A publication of the Archaeological Institute of America
New Study Blames Hunters for Megafauna Extinctions
Wednesday, June 04, 2014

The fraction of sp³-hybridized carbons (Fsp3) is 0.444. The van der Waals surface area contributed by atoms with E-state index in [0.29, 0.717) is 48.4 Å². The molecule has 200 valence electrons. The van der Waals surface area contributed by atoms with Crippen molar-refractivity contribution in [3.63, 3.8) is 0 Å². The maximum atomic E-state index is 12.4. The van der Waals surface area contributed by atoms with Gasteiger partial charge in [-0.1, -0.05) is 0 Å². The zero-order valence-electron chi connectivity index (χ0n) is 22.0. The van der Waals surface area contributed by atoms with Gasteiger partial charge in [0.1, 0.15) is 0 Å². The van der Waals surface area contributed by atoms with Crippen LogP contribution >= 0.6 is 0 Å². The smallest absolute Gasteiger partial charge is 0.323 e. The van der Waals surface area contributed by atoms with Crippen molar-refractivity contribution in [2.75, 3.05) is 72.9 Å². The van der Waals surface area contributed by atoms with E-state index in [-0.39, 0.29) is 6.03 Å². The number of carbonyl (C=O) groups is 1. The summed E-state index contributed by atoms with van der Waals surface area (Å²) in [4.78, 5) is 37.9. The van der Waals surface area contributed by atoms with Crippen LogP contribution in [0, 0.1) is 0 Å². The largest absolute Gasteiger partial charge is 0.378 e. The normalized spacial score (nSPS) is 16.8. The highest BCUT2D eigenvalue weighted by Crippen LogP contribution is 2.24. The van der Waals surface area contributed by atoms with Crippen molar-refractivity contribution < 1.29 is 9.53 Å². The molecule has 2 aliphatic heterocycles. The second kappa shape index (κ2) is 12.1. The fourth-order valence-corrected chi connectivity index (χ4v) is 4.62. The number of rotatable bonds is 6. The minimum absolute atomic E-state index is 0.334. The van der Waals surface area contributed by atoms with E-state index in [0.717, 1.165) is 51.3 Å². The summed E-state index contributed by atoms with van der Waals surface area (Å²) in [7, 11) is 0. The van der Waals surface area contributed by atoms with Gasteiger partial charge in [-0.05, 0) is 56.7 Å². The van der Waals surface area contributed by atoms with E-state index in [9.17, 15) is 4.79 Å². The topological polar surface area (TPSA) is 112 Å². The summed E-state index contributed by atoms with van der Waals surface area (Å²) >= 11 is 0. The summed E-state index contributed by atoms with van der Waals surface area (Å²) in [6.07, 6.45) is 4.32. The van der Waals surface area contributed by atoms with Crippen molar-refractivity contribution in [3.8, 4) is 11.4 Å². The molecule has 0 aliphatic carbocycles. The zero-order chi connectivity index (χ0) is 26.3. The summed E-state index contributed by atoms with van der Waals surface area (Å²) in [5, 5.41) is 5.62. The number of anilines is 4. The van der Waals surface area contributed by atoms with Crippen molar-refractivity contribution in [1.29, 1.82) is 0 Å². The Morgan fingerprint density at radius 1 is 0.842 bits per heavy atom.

AARHUS, DENMARK—A new study concludes that the extinctions of large mammals such as woolly mammoths, giant sloths, mastodons, and cave lions around the world over the past 130,000 years correlates more closely with the arrival of humans than with changes in climate. “The evidence really strongly suggests that people were the defining factor,” Chris Sandom, who was a researcher at Aarhus University at the time of the study, told Live Science. In sub-Saharan Africa, where large animals evolved alongside humans as they learned to make and use tools, there was the least extinction. When humans moved to Asia and Europe, they encountered animals unaccustomed to human hunters, and extinction rates rose. Climate may have interacted with human arrival in Eurasia, with temperatures determining where people migrated. Sandom found that extinctions were most extreme in Australia and the Americas, where humans arrived comparatively late. The new predators may have disrupted the animals’ ability to adapt to new habitats. “You’ve got this very advanced hunter arriving in the system,” he explained.
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